Pubdate: Mon, 02 Apr 2018
Source: Chicago Tribune (IL)
Copyright: 2018 Chicago Tribune Company
Authors: Elvia Malagon and Tony Briscoe


Two people have died and 56 sickened in the Chicago area and central
Illinois after using synthetic pot, popularly known as K2 and Spice,
state officials said on Monday.

Over the weekend, the Illinois Department of Public Health announced
that one person had died after using synthetic cannabinoid products,
but on Monday the state agency announced that a second person had also
perished. Generally, those sickened by the drug have been hospitalized
for internal bleeding as well as blood coming from the ears, eyes and

The names of the two individuals have not been made public, but state
public health officials said the deaths took place in the Chicago area
and in Central Illinois, according to a news release.

In Peoria County, the county coroner was investigating the death of a
22-year-man that was being counted by the Illinois Department of
Public Health as one of the fatalities in the outbreak. However, the
cause and the manner of the man's death was pending toxicology
results, said Jamie Harwood, the Peoria County coroner. Those tests
could take 20 to 30 days to complete.

The man had reportedly used K2 before he was hospitalized for severe
internal bleeding, Harwood said. The 22-year-old man was pronounced
dead at 6:30 a.m. Thursday, according to the Peoria County coroner's

Just west of Chicago, suburban Kane County was investigating a death
that could be linked to the outbreak, according to officials from the
coroner's office. Additional information about the death was not
immediately available.

The report of the deaths come as the state continues to see an uptick
in the number of people hospitalized for severe bleeding after using
synthetic cannabinoid products. In total, 56 people have been
hospitalized in Illinois since March 10, according to the health department.

Of that total, 17 people have been hospitalized in Chicago and five
others in Cook County, according to the health department. At least 14
people have been hospitalized in Peoria County. In nearby Tazewell
County, 12 people have hospitalized, state officials said. That means
roughly half of the cases are in the Peoria area.

Synthetic cannaboid is a man-made mixture of hundreds of chemicals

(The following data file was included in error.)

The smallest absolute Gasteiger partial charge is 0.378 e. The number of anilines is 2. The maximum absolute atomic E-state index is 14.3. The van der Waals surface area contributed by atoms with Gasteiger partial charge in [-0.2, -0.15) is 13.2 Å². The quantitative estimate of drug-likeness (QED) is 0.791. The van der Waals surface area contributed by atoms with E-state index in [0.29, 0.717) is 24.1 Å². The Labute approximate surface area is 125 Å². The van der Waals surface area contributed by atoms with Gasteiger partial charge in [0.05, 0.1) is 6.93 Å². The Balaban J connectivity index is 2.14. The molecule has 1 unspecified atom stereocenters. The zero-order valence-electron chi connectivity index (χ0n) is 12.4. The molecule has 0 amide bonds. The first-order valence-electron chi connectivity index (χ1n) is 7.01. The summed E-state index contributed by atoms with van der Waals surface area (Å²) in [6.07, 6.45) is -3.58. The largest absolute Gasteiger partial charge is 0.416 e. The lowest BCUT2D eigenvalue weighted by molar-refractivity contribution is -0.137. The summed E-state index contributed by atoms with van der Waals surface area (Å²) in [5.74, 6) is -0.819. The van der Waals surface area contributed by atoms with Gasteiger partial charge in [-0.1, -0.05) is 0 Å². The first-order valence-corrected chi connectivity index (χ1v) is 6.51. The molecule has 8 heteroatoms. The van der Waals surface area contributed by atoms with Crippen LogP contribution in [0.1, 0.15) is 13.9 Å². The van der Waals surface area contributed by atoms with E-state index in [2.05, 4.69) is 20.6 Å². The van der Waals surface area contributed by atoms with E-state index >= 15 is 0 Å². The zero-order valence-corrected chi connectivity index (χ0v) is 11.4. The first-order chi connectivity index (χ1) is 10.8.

that affect the same brain cell receptors as the main ingredient in
marijuana. The substance can be sprayed on a plant material so it can
be smoked, or it can be sold as a liquid form to be used in
e-cigarettes or other similar devices, according to the health department.

In the recent outbreak, nine people tested positive for brodifacoum,
more commonly known as rat poison.

Exposure to the chemical causes the human body to block its natural
use of vitamin K, which helps in the process of blood clotting, said
Dr. Patrick Lank, a medical toxicologist who works at Northwestern
Memorial Hospital. A person who has been exposed to brodifacoum would
have to take high doses of vitamin K for weeks to months to manage
their symptoms.

The health department sent a memo to pharmacists advising them to
stress to patients that over-the-counter vitamin K supplements were
not potent enough to treat this condition.

Tazewell County, which is next to Peoria County, hasn't had any
reported deaths tied to the outbreak, said Brian Foley, the county
coroner. While he doesn't want to see those types of cases, he is
expecting his office will have to handle deaths related to the
outbreak at some point.

"I do expect that to change," he said. "It's the nature of the

Across state line in Indiana, at least two people were hospitalized
for severe bleeding after using synthetic pot, according to the
Indiana State Department of Health. Officials there would not specify
in what county the cases took place but none have involved minors.

Missouri and Wisconsin have not had reports of synthetic pot users
being hospitalized for severe bleeding.

Anyone experiencing a reaction to synthetic cannabinoid product is
urged to call 911 or to seek immediate medical treatment.
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MAP posted-by: Matt